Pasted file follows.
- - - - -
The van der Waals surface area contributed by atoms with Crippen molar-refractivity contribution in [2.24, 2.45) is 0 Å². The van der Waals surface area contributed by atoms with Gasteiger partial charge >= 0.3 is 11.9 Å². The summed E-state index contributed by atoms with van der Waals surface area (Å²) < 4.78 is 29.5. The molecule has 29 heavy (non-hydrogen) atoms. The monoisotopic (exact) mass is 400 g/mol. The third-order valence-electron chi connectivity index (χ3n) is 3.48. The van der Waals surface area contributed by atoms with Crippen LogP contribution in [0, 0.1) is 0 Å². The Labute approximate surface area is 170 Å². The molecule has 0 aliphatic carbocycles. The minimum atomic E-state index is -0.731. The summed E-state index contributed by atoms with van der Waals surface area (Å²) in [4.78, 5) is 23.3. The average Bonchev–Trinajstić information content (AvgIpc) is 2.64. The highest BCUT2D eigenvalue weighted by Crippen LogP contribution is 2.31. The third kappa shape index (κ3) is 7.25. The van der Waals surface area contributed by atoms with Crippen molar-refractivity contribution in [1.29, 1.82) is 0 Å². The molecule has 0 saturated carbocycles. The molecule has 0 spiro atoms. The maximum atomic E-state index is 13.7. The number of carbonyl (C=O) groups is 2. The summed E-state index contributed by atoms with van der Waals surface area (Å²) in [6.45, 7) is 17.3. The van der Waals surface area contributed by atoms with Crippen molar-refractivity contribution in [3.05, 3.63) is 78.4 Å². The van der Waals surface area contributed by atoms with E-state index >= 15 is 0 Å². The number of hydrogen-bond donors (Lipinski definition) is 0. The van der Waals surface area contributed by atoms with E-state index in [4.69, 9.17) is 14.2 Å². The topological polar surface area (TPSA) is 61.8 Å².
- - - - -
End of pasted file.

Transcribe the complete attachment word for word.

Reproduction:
The van der Waals surface area contributed by atoms with Crippen molar-refractivity contribution in [2.24, 2.45) is 0 Å². The van der Waals surface area contributed by atoms with Gasteiger partial charge >= 0.3 is 11.9 Å². The summed E-state index contributed by atoms with van der Waals surface area (Å²) < 4.78 is 29.5. The molecule has 29 heavy (non-hydrogen) atoms. The monoisotopic (exact) mass is 400 g/mol. The third-order valence-electron chi connectivity index (χ3n) is 3.48. The van der Waals surface area contributed by atoms with Crippen LogP contribution in [0, 0.1) is 0 Å². The Labute approximate surface area is 170 Å². The molecule has 0 aliphatic carbocycles. The minimum atomic E-state index is -0.731. The summed E-state index contributed by atoms with van der Waals surface area (Å²) in [4.78, 5) is 23.3. The average Bonchev–Trinajstić information content (AvgIpc) is 2.64. The highest BCUT2D eigenvalue weighted by Crippen LogP contribution is 2.31. The third kappa shape index (κ3) is 7.25. The van der Waals surface area contributed by atoms with Crippen molar-refractivity contribution in [1.29, 1.82) is 0 Å². The molecule has 0 saturated carbocycles. The molecule has 0 spiro atoms. The maximum atomic E-state index is 13.7. The number of carbonyl (C=O) groups is 2. The summed E-state index contributed by atoms with van der Waals surface area (Å²) in [6.45, 7) is 17.3. The van der Waals surface area contributed by atoms with Crippen molar-refractivity contribution in [3.05, 3.63) is 78.4 Å². The van der Waals surface area contributed by atoms with E-state index >= 15 is 0 Å². The number of hydrogen-bond donors (Lipinski definition) is 0. The van der Waals surface area contributed by atoms with E-state index in [4.69, 9.17) is 14.2 Å². The topological polar surface area (TPSA) is 61.8 Å².